(photo credit: Wikimedia Commons)
Australian police investigating a plot to blow up a public event in Melbourne claimed on Sunday that the suspect involved, 17, was "well advanced" in his plan.
According to AFP, officers charged the youth, who was arrested during a raid on Friday, with plotting the attack based on their discovery of a "improvised explosive device" in his family's home, north of Melbourne in the suburb of Greenvale.
"We do believe the young man intended to explode the device at an event over the coming days," said Tim Cartwright, Victoria state's acting police chief.
Cartwright did not indicate which event is thought to have been the target but reports from over the weekend indicated that Sunday's Mother's Day celebrations may have been the bomb's destination had the plan gone un-thwarted.
Australian police are also considering the possibility that the suspect, whose identity has not been divulged to the public, was radicalized online.
"Overseas recruiters and, more broadly, social media are a real challenge for us, a challenge we haven't seen in the past," said Cartwright.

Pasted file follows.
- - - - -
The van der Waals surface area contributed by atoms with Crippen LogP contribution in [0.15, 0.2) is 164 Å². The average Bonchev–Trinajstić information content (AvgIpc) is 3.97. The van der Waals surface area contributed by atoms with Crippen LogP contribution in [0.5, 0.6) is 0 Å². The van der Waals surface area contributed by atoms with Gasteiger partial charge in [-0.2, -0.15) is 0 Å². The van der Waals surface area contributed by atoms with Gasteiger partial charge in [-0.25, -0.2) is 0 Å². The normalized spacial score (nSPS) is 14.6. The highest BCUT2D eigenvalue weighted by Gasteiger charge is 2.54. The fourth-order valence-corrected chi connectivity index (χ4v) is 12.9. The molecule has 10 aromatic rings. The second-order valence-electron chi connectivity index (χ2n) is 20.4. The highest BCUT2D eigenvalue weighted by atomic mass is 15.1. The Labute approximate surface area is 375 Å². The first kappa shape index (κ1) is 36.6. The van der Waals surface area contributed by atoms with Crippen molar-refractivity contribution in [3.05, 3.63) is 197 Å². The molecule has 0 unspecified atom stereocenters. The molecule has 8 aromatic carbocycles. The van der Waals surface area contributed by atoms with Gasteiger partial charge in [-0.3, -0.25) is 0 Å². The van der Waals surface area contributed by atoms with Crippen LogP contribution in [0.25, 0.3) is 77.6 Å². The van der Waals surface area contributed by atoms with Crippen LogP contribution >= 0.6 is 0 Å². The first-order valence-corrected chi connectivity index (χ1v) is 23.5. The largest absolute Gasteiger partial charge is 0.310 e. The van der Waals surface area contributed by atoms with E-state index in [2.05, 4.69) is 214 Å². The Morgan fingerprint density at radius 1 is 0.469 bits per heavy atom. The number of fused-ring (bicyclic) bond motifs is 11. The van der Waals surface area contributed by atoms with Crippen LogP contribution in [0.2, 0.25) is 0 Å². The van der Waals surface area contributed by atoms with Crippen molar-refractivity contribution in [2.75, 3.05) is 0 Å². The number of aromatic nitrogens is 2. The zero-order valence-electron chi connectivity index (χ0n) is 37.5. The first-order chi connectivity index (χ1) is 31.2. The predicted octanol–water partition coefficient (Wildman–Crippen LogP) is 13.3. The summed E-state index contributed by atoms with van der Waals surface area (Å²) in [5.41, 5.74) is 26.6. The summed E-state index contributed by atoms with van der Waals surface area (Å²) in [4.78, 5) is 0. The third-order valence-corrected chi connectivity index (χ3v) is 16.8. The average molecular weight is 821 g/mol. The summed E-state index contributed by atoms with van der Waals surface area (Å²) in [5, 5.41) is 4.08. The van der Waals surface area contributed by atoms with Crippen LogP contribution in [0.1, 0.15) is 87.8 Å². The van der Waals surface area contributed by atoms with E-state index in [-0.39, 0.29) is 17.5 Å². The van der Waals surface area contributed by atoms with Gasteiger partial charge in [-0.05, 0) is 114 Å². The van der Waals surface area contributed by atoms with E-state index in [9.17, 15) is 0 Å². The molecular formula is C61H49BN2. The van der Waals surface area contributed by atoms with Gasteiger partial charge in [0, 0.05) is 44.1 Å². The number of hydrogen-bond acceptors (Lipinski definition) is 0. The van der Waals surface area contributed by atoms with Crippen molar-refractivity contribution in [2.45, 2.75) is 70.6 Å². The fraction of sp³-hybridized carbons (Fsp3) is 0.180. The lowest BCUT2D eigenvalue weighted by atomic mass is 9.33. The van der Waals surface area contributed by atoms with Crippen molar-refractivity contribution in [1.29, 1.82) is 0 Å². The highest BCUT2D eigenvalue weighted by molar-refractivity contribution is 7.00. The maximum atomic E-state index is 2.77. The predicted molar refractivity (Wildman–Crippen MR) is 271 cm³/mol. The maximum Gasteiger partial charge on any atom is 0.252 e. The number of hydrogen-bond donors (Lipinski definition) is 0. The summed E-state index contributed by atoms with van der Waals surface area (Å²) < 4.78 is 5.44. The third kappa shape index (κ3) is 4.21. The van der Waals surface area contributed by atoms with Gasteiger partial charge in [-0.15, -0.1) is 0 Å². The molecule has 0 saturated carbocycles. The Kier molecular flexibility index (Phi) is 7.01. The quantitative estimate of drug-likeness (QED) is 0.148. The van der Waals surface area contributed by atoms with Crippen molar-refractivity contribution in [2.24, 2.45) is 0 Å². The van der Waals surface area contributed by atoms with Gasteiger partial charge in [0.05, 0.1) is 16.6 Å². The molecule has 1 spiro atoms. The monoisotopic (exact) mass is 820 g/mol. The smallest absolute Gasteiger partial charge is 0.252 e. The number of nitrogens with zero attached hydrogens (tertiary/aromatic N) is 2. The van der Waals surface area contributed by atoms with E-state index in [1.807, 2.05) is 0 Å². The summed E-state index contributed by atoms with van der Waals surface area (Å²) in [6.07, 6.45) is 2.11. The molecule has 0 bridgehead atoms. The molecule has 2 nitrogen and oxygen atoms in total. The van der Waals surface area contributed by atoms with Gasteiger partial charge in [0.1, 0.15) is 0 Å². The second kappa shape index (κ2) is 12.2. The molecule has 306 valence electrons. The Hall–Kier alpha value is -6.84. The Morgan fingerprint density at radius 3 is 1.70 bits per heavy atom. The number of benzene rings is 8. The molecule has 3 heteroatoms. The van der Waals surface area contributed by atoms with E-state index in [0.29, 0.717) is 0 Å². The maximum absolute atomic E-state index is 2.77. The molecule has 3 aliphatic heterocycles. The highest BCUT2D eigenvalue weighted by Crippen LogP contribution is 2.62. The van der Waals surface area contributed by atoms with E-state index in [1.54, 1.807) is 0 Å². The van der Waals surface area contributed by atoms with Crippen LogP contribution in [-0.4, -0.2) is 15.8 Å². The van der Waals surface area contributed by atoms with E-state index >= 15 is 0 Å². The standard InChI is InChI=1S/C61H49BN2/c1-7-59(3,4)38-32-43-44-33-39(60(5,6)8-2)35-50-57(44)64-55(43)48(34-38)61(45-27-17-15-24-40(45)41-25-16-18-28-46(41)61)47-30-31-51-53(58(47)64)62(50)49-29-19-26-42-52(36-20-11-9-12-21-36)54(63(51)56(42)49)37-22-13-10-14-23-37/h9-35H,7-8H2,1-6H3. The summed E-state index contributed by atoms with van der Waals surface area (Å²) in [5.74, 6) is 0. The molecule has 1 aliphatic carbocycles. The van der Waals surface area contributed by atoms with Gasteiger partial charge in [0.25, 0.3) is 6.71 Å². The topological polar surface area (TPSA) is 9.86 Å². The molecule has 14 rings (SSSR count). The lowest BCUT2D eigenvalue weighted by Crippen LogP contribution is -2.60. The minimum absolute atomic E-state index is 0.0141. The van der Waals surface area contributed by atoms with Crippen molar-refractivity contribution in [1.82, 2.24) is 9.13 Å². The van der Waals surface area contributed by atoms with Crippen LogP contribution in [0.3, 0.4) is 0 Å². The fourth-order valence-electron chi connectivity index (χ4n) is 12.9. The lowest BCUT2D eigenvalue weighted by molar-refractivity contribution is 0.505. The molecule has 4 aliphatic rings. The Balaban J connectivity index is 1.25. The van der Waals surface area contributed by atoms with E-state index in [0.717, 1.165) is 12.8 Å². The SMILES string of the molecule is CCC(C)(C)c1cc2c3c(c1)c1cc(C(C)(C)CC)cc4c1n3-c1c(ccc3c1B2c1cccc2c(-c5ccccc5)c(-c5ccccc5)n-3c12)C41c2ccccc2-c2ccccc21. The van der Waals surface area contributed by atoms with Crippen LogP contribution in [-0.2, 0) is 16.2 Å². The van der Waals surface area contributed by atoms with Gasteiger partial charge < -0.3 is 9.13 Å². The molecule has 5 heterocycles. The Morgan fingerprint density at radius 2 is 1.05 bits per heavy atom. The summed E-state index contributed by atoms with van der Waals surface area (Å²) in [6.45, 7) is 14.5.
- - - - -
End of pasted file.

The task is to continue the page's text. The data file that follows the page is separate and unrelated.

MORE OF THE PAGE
"The Internet provides people with opportunities to radicalize from across the world. It is a real concern for us," he added.
In an interview with Australia's Sunday Herald Sun
newspaper, a woman claiming to be the suspect's sister insisted that her brother was just a "keyboard warrior," adding that "he would not hurt a fly."
In another interview, however, a friend of the suspect told the newspaper that the suspect had become "very religious, conservative" in the past year.
Australia, which had raised its threat level to high last September, has faced a string of terror related incidents.
According to figures, some 100 of its nationals have departed to Syria and Iraq to join the Islamic State group.
Recently, two other Melbourne teenagers were arrested after their plot to attack commemorators on Anzac day, an event honoring fallen Australian soldiers, was also uncovered.
In December 2014 a gunman, Man Haron Monis, who had reportedly pledged allegiance to the Islamic State group, took 18 hostages at the Lindt chocolate cafe, forcing them to hold an Islamic banner against the store window. The siege ended after a sixteen hour standoff when Australian security forces raided the shop. Two hostages as well as the gunmen were killed in the incident.